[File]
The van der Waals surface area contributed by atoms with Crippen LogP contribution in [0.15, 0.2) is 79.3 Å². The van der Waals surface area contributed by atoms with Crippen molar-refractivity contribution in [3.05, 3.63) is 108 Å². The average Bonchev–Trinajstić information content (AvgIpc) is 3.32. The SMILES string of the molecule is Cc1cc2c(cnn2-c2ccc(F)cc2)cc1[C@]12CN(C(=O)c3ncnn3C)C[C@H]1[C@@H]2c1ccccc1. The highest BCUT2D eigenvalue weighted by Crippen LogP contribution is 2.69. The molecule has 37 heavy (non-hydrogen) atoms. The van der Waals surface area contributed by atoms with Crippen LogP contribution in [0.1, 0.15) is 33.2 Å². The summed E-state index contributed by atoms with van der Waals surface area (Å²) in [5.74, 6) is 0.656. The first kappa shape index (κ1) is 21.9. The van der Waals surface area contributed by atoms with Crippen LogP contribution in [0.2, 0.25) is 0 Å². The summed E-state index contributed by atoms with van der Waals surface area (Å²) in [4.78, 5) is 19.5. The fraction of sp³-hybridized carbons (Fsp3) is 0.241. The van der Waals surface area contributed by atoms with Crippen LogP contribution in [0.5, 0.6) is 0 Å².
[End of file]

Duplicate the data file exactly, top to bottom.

The van der Waals surface area contributed by atoms with Crippen LogP contribution in [0.15, 0.2) is 79.3 Å². The van der Waals surface area contributed by atoms with Crippen molar-refractivity contribution in [3.05, 3.63) is 108 Å². The average Bonchev–Trinajstić information content (AvgIpc) is 3.32. The SMILES string of the molecule is Cc1cc2c(cnn2-c2ccc(F)cc2)cc1[C@]12CN(C(=O)c3ncnn3C)C[C@H]1[C@@H]2c1ccccc1. The highest BCUT2D eigenvalue weighted by Crippen LogP contribution is 2.69. The molecule has 37 heavy (non-hydrogen) atoms. The van der Waals surface area contributed by atoms with Crippen LogP contribution in [0.1, 0.15) is 33.2 Å². The summed E-state index contributed by atoms with van der Waals surface area (Å²) in [5.74, 6) is 0.656. The first kappa shape index (κ1) is 21.9. The van der Waals surface area contributed by atoms with Crippen LogP contribution in [0.2, 0.25) is 0 Å². The summed E-state index contributed by atoms with van der Waals surface area (Å²) in [4.78, 5) is 19.5. The fraction of sp³-hybridized carbons (Fsp3) is 0.241. The van der Waals surface area contributed by atoms with Crippen LogP contribution in [0.5, 0.6) is 0 Å².